frostymuaddib
Supreme Hero
By the power of Vivendi!

posted April 06, 2016 11:09 AM 


The solution is 7, as it was already said. I'll try to prove it mathematically.
Let's say that there was x chickens at the beginning. The first customer took chickens.
The second one took chickens: there was x minus what the first customer took chickens remaing, and the second took half of that number plus half a chicken.
The third one took (the logic behind this is the same as for the second customer, the only difference is in the number of remaining chickens after the second customer.
All this summed must be equal to x. So, this problem turns into this equasion:
After multiplying the whole equation with 2, we have:
After some basic arithmetic we got this:
That easily gives the solution:
____________
"Occam's shuriken: when the answer is elusive, never rule out ninjas."  Dr. Gordon Freeman (Freeman's Mind)
"lol"  VERRIKER VON ERWINSSEN


Stevie
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posted April 06, 2016 03:25 PM 



frostymuaddib
Supreme Hero
By the power of Vivendi!

posted April 06, 2016 03:45 PM 


I tried to formally show it with equation But basically it is the same.
____________
"Occam's shuriken: when the answer is elusive, never rule out ninjas."  Dr. Gordon Freeman (Freeman's Mind)
"lol"  VERRIKER VON ERWINSSEN


Stevie
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Undefeatable Hero
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posted April 06, 2016 08:17 PM 



OhforfSake
Promising
Legendary Hero
Initiate

posted April 06, 2016 08:31 PM 


The blue/orange triangle does not continue onto the orange/blue triangle (different angles) though it looks like it at first glance. Try e.g. to take the lower picture and count 5 to the right for the orange triangle and see it goes 2 up, do the same for the blue triangle and see it only goes almost 2 up.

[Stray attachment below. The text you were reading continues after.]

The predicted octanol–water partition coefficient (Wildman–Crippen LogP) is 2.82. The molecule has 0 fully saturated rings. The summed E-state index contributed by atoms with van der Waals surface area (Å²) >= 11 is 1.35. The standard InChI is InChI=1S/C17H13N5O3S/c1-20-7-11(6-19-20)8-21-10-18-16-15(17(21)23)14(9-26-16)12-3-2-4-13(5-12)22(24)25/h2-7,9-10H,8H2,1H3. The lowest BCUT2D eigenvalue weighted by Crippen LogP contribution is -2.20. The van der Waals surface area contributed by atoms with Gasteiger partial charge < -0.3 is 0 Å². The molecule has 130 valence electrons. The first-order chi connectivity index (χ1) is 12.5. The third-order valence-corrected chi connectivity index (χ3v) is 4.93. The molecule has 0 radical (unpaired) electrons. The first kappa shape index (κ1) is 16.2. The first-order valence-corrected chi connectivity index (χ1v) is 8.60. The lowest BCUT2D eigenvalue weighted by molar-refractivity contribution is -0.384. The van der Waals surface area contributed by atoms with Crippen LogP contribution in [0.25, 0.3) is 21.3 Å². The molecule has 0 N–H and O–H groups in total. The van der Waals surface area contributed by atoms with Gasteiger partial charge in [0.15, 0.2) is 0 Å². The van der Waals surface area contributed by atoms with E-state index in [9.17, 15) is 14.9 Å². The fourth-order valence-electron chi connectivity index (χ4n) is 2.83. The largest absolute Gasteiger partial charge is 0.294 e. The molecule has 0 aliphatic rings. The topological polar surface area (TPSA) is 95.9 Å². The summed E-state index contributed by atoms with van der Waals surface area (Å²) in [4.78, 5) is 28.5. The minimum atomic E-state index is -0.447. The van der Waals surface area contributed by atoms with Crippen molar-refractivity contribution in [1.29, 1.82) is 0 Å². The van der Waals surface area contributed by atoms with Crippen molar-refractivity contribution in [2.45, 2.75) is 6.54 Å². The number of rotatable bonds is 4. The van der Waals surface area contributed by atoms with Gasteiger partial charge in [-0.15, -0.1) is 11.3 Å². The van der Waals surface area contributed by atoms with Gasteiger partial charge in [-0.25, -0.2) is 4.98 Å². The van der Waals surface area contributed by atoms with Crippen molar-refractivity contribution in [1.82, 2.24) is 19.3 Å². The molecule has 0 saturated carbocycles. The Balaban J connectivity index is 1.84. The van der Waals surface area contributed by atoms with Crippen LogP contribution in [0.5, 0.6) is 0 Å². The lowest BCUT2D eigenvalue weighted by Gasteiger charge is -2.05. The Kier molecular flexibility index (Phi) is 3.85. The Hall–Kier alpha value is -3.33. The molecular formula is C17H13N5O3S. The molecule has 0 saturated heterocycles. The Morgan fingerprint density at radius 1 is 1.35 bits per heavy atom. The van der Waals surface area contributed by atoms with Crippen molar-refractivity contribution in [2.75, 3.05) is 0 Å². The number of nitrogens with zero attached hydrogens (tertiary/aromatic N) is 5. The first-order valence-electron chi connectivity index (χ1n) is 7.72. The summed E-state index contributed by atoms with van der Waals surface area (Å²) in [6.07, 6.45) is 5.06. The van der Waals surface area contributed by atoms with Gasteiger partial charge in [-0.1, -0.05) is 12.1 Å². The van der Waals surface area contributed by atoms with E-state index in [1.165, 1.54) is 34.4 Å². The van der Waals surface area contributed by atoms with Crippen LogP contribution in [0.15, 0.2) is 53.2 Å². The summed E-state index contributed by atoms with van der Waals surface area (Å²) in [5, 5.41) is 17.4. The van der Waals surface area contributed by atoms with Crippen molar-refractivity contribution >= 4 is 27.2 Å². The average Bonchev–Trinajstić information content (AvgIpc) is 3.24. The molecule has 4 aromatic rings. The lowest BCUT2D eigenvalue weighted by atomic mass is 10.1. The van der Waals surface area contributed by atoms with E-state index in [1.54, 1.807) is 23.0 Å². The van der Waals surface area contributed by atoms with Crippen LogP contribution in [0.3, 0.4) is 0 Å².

Edit: Or in other words, they're not triangles, they're squares.
____________
Living time backwards


Nitramar
Adventuring Hero

posted April 10, 2016 01:02 PM 

Edited by Nitramar at 21:06, 10 Apr 2016.

The explanation is indeed that the blue and orange tiangles have slightly different angles. Here is my solution how to show that exactly one square is missing below:
The total area of all shapes is A = 14 + 8*3/2 + 5*2/2 = 14 + 12 + 5 = 31.
When assembled like in the above figure, they seem to form a triangle of area 13*5/2 = 32.5. However, actually the different angles of the blue and orange triangles give us two possibilities to only "approximate" this triangle with a "neartriangle" whose "nearhypotenuse" is formed by connecting the hypotenuses of the blue and orange triangles to create a trianglar arc.
This can be done in two ways:
1. having the arc go below the real hypotenuse (giving us too little area)
2. having the arc go above the real hypotenuse (giving us too much area)
In the figre, the picture at the top represents situation (1) and the picture at the bottom represents situation (2).
The difference between the two approximations should account for the missing square in the below neartriangle. Let's see: